One year of peace in N. Uganda

On Aug. 26 last year, the LRA and the Ugandan government signed a truce, putting an end to 20 years of war and brutality in Northern Uganda. A friend of mine just returned from Gulu recently and he told me last week about how much that town has changed. Four new Hotels are under construction, many of the Night Commuters have returned to their villages, foreign aid is reaching the area and the town is bustling with commercial activity.

These are all hopeful signs for healing and development in a region that has been ravaged by civil war. Still, the truce is fragile, and the wounds are deep and fresh. Much help and healing will be required to bring the Acholi people back on their feet. The question of justice and reconciliation will require some careful and creative consideration. The Ugandan Sunday Monitor published an article that summarizes the current situation:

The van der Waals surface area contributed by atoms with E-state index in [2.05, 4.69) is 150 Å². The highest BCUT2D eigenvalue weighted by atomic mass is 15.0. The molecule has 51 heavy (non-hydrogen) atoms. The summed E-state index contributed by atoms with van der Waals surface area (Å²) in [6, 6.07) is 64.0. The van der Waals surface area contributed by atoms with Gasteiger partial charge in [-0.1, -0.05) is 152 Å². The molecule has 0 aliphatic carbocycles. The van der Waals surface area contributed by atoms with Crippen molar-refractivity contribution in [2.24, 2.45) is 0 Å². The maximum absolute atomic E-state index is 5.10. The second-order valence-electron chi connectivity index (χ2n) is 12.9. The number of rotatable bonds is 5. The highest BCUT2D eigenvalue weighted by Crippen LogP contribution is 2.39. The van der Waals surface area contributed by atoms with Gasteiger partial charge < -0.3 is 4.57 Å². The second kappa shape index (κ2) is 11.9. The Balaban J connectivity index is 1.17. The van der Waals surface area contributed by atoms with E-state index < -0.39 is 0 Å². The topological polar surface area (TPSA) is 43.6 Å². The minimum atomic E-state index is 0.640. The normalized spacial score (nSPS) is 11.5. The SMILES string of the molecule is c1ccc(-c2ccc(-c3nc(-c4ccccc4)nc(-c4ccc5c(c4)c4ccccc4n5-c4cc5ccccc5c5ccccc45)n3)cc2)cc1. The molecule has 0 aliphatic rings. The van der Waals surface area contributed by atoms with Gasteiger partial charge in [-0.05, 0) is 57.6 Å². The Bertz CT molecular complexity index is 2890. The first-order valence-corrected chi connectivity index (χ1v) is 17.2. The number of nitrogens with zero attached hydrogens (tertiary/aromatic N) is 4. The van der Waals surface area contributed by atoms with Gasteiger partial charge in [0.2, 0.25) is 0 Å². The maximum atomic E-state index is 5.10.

Today, northern Uganda is more peaceful than ever. In fact, the government team currently consulting victims on justice and peace issues are traversing the region freely in a way they would not just a year ago. Night commuters (displaced children walking to urban areas to sleep in the relative safety of shop verandahs), have greatly reduced. The number of people living in internally displaced people camps has dropped from 2.2 million in 2002 to 1.2 million according to the UN today. But as the fractured region tries to pick the pieces, what do the victims say?

War victims trapped in search for peace and justice, Sunday Monitor, Kampala, Uganda, August 26

Also, check out the Uganda-CAN website for more current info on this issue.

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